Of the proposals in Bénassy-Quére et al. (2018), however, one has a high relevance to mitigating some of the adjustment costs. It is the framework involvingsovereign-debt restructuring when solvency cannot be restored through conditional crisis lending. Reducing banks’ exposure to an individual sovereign (not only Greek banks in the case of government-guaranteed bonds, but also German and French ones), together with better stabilisation tools and a euro area safe asset, had they been in place at the time, would have helped euro area countries arrive faster at decisions on the inevitable debt restructuring of Greek official debt. The two-year delay in executing the private sector involvement – what Bénassy-Quére et al. call a “gamble of redemption”, but one driven by creditors rather than Greece – weighed on the adjustment effort by making market re-entry impossible and rendering the 2012 assistance programme unavoidable. 

Turning to the final issue of contagion, many of the proposals in Bénassy-Quére et al. (2018) would have helped avoid the Greek crisis spreading and becoming systemic in nature. A euro area fund assisting countries to absorb large economic disruptions, or a euro area safe asset offering investors an alternative to national sovereign bonds, had they been in place during the crisis, would have contributed to financial stability. Conversely, it is harder to state definitively the impact of the sovereign-debt restructuring proposals. ‘Fully implemented’, they would have indeed in principle rendered unnecessary the decisions taken at the October 2010 Deauville ‘walk on the beach’, which effectively precipitated Ireland and Portugal into assistance programmes.3

Full implementation, however, is not necessarily the right yardstick; we are always in a partial implementation environment, vulnerable to the political and market pressures of the moment. Even without Deauville, debt sustainability would in such crisis situations very much be ‘in the eye of the beholder’. The mere existence of the mechanism could instead well have led markets to assume that Greece was simply the first of many to fall. It is difficult to gauge whether rather than acting as a stabilisation mechanism, the existence of the mechanism would in fact force its broader than intended use.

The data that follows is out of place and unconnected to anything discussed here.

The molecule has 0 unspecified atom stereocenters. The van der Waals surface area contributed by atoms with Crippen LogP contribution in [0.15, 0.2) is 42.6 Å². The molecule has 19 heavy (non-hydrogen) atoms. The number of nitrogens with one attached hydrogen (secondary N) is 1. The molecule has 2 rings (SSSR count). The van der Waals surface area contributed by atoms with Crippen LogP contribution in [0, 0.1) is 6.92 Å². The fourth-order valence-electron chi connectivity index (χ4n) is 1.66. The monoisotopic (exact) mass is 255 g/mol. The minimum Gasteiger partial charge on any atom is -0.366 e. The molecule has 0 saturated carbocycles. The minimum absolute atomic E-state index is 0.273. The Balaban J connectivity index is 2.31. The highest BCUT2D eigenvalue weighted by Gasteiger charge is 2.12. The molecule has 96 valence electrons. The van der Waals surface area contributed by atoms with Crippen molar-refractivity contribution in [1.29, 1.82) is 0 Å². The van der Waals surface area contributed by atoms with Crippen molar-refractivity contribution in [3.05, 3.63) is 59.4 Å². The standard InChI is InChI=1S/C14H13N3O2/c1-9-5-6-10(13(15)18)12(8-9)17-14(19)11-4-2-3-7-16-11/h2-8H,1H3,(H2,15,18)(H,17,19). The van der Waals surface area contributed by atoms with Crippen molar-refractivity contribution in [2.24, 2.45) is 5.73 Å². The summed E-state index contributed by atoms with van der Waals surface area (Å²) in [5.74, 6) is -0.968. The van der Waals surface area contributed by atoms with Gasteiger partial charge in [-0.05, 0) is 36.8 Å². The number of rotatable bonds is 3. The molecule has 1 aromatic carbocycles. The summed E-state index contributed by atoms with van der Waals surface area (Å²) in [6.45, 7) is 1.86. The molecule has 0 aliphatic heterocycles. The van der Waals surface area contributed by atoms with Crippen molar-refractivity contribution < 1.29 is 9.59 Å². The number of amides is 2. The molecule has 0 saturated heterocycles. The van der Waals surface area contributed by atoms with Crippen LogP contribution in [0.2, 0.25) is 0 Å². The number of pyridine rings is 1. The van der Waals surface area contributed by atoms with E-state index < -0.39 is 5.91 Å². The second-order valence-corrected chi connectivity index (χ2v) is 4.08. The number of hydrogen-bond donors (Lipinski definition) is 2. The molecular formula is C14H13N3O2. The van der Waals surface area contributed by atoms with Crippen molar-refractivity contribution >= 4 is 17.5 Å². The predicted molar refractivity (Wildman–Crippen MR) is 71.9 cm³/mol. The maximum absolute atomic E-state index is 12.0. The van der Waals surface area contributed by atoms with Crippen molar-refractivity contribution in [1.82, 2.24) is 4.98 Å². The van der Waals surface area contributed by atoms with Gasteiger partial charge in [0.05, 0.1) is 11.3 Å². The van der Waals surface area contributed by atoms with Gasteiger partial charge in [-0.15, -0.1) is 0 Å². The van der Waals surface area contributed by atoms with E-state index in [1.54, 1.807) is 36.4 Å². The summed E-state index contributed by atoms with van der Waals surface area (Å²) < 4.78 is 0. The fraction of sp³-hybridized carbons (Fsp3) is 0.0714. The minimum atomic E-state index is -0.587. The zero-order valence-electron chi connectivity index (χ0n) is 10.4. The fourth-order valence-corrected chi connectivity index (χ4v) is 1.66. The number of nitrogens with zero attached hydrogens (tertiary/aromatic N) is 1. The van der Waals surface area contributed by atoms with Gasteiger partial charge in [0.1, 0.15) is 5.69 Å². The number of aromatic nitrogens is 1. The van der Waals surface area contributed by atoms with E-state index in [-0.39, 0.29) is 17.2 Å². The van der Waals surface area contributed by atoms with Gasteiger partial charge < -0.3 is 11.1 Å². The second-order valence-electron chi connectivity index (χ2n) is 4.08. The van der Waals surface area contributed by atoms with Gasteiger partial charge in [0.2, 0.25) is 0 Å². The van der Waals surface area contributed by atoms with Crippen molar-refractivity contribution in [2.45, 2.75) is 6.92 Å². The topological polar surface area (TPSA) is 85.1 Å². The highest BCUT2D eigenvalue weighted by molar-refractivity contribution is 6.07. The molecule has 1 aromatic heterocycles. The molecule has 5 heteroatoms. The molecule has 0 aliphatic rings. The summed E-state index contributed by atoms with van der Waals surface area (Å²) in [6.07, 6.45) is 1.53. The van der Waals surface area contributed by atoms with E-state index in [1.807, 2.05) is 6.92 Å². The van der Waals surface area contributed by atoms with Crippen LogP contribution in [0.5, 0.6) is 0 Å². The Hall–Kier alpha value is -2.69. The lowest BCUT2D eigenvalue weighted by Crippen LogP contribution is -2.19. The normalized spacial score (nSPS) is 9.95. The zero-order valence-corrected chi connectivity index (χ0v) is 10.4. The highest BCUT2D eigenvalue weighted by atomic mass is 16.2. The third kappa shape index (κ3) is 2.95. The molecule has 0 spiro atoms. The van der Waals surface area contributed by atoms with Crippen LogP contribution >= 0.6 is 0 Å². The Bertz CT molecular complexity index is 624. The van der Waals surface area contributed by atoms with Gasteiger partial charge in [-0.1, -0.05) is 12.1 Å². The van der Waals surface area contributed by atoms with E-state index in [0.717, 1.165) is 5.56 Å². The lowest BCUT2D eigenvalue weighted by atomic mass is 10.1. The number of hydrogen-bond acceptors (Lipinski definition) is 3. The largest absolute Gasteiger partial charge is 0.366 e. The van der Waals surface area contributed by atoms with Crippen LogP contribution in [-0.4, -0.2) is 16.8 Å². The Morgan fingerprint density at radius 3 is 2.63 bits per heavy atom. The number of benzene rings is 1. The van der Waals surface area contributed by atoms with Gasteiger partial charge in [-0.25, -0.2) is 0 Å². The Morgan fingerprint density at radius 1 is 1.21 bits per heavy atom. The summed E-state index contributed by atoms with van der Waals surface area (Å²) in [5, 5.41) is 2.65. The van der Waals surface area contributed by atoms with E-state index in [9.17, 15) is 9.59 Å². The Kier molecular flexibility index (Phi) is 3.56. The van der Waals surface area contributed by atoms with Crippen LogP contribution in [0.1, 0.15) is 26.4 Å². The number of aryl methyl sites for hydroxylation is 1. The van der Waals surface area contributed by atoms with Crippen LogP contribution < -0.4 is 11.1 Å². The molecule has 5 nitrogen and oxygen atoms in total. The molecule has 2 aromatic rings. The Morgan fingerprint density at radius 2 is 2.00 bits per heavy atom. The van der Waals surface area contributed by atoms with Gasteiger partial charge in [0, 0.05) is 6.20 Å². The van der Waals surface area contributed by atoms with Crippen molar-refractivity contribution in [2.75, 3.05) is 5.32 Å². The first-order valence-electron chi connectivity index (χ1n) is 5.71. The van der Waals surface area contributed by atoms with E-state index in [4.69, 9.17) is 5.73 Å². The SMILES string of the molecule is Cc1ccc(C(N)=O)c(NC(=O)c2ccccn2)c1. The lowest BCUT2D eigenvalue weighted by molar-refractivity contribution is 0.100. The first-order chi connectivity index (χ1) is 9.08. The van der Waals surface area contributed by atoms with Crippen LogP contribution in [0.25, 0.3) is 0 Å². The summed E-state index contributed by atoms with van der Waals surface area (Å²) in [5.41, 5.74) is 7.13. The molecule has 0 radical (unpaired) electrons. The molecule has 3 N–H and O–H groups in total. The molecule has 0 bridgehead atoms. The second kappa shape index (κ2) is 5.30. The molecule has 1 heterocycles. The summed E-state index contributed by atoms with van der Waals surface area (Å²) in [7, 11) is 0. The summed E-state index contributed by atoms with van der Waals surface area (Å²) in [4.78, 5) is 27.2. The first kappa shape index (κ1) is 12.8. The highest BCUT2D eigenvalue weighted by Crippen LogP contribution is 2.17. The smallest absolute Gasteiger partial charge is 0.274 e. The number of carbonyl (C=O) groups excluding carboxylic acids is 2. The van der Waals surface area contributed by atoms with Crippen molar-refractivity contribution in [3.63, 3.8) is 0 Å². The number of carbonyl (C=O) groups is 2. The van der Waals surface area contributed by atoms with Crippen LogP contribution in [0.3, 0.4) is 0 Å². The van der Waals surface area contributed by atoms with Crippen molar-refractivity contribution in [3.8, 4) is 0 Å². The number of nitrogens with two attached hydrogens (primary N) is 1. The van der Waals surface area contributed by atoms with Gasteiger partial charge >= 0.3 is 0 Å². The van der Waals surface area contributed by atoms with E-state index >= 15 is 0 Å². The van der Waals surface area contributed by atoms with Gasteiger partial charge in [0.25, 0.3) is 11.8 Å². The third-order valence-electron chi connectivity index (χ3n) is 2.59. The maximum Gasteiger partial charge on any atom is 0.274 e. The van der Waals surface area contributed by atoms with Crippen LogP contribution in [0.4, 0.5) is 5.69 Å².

In conclusion, the proposals in Bénassy-Quére et al. (2018) are a welcome contribution to that delicate dance between politics and economics which has always characterised attempts to reform the euro area. Had they been in place when the Greek woes triggered the broader euro area crisis, they would undoubtedly have made for a more robust system. It is unclear, however, whether by themselves they could have avoided the outbreak of the crisis or seriously mitigated its impact. The policy tools in place at any given moment are obviously critical; but for the eventual outcome, the defining difference may lie in the political economy of the situation. 


Andor, L et al.(2018), “Blueprint for a democratic renewal of the Eurozone”, Politico, 2 February.

Bénassy-Quéré, A, M Brunnermeier, H Enderlein, E Farhi, M Fratzscher, C Fuest, P-O Gourinchas, P Martin, J Pisani-Ferry, H Rey, I Schnabel, N Véron, B Weder di Mauro, and J Zettelmeyer (2018), “Reconciling risk sharing with market discipline: A constructive approach to euro area reform”, CEPR Policy Insight No. 91. 

Independent Evaluation Office (2016), The IMF and the Crises in Greece, Ireland, and Portugal: An Evaluation by the Independent Evaluation Office, Washington DC.

Mody, A (2014), "The ghost of Deauville", VoxEU.org, 7 January. 

Papaconstantinou, G. (2016), Game Over – The Inside Story of the Greek Crisis, Papadopoulos Publishing.


[1] For an insider’s account of the Greek crisis, see Papaconstantinou (2016).

[2] While this is broadly recognised by academics and policy-makers alike, the IMF is one of the rare institutions that has attempted to provide an ex post analysis; see Independent Evaluation Office (2016). 

[3] The “Deauville decision” preannounced that in future, sovereign bailouts would require that losses be imposed on private creditors, and as a result drove spreads higher, arguably forcing the hand of Portugal and Ireland in requesting assistance programmes. For a more skeptical view on this, see Mody (2014).



Topics:  EU institutions EU policies Global crisis

Tags:  euro area reform, Greece, VoxEU debates

Former Greek Finance Minister; Professor (part-time), School of Transnational Governance, EUI


CEPR Policy Research